Hoboken expands composting

Hoboken expands composting
Photo curtesy of Community Compost Company

Hoboken’s free residential composting options for residents will expand.

As of June 15, the city and Community Compost Company will offer residential compost drop off at four locations:

  • City Hall, 94 Washington St. near the patio behind City Hall on Bloomfield Street between Newark and First Streets
  • Church Square Park, 400 Garden St. near the restrooms in the center of the park.
  • Elysian Park, 1100 Hudson St. near the restrooms on the north side of the park.
  • 7th & Jackson Plaza near the Portland Loo restroom on Seventh Street between Monroe and Jackson streets.

 “I’m very pleased that we are able to provide more composting drop off locations within Hoboken,” said Mayor Ravi Bhalla. “This expansion will help reduce Hoboken’s landfill waste and is part of our comprehensive strategy to create a more sustainable city. I encourage all residents to consider these composting options and take part in improving our local environment.”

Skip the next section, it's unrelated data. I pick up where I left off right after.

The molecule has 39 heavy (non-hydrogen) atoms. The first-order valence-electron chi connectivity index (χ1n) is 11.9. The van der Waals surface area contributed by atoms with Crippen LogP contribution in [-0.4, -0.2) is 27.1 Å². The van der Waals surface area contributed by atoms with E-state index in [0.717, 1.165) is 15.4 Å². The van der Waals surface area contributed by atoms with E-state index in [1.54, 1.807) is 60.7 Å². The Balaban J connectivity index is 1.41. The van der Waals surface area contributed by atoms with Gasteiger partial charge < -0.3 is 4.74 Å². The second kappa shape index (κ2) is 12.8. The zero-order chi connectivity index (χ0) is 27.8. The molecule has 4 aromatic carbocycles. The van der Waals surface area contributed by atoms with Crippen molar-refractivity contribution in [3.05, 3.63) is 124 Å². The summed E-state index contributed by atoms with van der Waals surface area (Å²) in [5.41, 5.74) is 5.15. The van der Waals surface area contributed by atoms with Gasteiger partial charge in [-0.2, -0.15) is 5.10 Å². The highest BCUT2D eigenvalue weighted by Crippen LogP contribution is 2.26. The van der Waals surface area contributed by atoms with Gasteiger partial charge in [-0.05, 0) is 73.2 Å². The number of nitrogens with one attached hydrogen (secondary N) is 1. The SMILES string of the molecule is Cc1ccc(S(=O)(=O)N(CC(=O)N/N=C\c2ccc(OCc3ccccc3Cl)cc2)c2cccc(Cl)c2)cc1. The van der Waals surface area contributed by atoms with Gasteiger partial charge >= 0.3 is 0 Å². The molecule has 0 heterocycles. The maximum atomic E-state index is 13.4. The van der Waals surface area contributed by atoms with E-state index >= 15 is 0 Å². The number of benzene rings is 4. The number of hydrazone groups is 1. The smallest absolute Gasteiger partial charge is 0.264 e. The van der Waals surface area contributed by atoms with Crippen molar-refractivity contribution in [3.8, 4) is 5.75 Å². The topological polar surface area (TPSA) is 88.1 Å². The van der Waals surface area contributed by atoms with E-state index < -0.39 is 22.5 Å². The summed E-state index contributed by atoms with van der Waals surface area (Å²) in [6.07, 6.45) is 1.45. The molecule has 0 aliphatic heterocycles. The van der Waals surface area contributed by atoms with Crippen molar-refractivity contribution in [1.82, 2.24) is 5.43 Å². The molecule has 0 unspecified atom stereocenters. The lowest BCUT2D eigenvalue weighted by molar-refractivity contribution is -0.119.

The expansion of composting is the latest step in Hoboken’s Climate Action Plan, to reduce greenhouse gas emissions and combat climate change.

Hoboken’s Climate Action Plan calls for Hoboken to become carbon neutral by 2050, exceeding the goals of the Paris Agreement.

In 2018, the city and Community Compost Company expanded the composting program to include weekly curbside pickup of food scraps for local businesses and schools, and also introduced the free composting drop off location at the Public Works Garage which will now close.

Community Compost Company also offers an option for residential pickup of food scraps directly from the doorstep on a weekly or bi-weekly basis for a fee.

The Community Compost Company takes collected food scraps to farms where they are recycled into compost, which is used to fertilize the soil.

Typically, garbage from Hoboken is transported to a landfill in West Virginia. Tipping fees alone cost approximately $100 per ton of waste.

In comparison, food scraps and other organic materials are transported to a farm in upstate New York, costing approximately $60 per ton of waste.

Separating food scraps and other organic materials from garbage for composting diverts waste from the landfill and reduces greenhouse gas emissions. According to the city, it also saves money for Hoboken taxpayers by cutting down on landfill fees and the volume and frequency of garbage collection.

For more information, visit https://www.hobokennj.gov/resources/compost.

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